Karen Pretorius, Executive Consultant at KPI Cubed Supply Chain Consulting and Training (PTY) LTD wrote an article on essential tools your Supply Chain Slayers need Post Covid.
Today, in the PC world (Post Covid), experienced problem solvers are typically knowledge workers, and therefore prime candidates for WFH (work from home) opportunities. They are not around, on the floor, as much as they used to be in the BC (Before Covid) world. We need those Supply Chain Slayers to come closer, look at the problem, examine its victims, see the symptoms, to really tell the Werewolves from the Vampires.
When faced with a Supply Chain problem, we all like magical, quick fix solutions. We want it done, and done yesterday. This is why many of us go looking for the silver bullet, that quick fix that will make the problem disappear from a distance without really getting our hands dirty. We often think we can solve problems from afar, and that by just having that tool, we can make the problem go away.
But, you may have your myths and monsters tangled up – silver bullets are meant to kill one specific enemy, the werewolf, and is not effective against all kinds of monsters. If you don’t know exactly what your problem looks like it is easy to choose the wrong weapon, to underestimate the complexity of that weapon.
However, a silver bullet needs a gun, and a gun needs a skilled operator, one who can adjust for distance, height, environmental conditions, and is very accurate – the silver bullet needs to penetrate the heart. Silver bullets, it guns and operators come at a great cost, and may not even slay your problem.
What if your problem is a vampire? A vampire needs a wooden stake through the heart, to immobilise it before it is killed beheading, the most popular choice. The wooden stake is a rather cheap option compared to a silver bullet, but you still need an expert operator, a brave Van Helsing, who can get close enough to the problem to really identify it. A vampire can shape-shift, and many times in our operations, we are not exactly sure what the problem looks like, where it comes from, and how it manifests. What are the conditions that generate the problem, what feeds it, what makes it shift shape, and what will make it go away.
In classic Dracula (2), Professor Van Helsing is actually a polymath, and medical doctor. He has much experience and education. He is not afraid to stalk his prey, watch it, learn about it, and he is ready to get his hands dirty up close.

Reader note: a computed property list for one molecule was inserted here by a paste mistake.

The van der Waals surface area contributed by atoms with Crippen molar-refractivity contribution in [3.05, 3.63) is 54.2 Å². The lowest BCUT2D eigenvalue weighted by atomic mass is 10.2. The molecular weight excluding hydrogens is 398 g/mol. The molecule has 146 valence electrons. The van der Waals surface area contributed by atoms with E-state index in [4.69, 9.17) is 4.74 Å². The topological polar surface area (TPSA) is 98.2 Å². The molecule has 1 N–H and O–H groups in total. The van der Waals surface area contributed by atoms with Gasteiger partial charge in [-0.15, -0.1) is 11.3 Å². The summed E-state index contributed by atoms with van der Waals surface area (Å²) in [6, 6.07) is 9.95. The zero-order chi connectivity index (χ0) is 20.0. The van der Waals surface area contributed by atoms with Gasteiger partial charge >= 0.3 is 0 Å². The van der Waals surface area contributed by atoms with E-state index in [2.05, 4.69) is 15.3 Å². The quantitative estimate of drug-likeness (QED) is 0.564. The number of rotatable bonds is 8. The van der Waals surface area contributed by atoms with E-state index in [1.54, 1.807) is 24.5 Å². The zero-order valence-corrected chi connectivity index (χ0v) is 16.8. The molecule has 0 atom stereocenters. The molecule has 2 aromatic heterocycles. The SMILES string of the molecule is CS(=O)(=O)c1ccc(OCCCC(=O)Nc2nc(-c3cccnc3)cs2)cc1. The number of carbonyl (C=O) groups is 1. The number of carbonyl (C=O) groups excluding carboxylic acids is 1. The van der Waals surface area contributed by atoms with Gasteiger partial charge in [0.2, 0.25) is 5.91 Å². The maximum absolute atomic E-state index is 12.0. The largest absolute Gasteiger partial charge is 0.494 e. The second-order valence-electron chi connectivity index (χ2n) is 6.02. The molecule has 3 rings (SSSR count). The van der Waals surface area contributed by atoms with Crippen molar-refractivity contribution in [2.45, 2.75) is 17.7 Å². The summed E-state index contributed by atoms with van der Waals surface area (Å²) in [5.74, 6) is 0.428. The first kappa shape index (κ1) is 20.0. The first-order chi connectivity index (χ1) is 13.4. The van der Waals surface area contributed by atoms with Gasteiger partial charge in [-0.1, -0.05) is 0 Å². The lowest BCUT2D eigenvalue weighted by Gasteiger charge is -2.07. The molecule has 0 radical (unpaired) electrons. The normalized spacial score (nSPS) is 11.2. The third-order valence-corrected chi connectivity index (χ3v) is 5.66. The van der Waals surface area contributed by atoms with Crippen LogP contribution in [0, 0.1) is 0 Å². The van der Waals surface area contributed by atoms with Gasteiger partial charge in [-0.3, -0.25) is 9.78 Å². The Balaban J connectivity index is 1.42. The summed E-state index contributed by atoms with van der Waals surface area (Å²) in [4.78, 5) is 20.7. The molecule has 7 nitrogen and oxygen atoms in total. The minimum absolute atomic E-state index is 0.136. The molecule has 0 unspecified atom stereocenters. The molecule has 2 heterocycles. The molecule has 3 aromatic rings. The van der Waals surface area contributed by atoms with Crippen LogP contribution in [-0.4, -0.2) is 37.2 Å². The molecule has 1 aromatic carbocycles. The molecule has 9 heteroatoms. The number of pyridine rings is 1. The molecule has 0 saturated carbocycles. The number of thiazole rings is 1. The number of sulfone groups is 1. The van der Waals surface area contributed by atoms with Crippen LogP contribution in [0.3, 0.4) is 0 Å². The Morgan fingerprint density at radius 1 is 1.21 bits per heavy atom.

In our PC world, we WFH this and remote that, we Zoom and we Teams to solve a variety of problems in many different ways, often successfully. But nothing beats “being there” – that is why we turn on cameras, we TikTok and we Instagram- never has visuals been so popular. This is why online remote control sessions can still not beat the classic Gemba(3) – going to see the problem first hand.
Elon Musk(1) solves problems from First Principles(4), not by looking at what other solutions already exist. Up close, we can observe the problem and all its behaviours first-hand, then break the problem down to its most basic elements, to find solutions. What has worked for one company, their silver bullet, may do nothing to slay your problems.
In our businesses, we need to know what education and training makes a good Supply Chain Van Helsing. We need to give our slayers the opportunity to gain experience, examining problems up close and personal, to give them the right tools for the right situation, to enable them to be brave, determined, and hands-on, to identify the shapeshifters for who they are, and to gid rid of the problem in the most effective manner.
Revisit with your team of slayers the classic problem-solving tools, let then Gemba and Kaizen, let them 5S. These simple wooden stakes can be just the tools needed to pin down a shape shifting supply chain problem for good.
Disclaimer: Problem solving remotely using drones, GoPro’s, simulation and virtual reality or 3-D Composite simulations of course have a place as well, it is just that wooden stakes cannot be applied remotely 😊
- Dracula by Bram Stoker, first published 1897, by Archibald Constable and Company, UK available from Amazon
By Karen Pretorius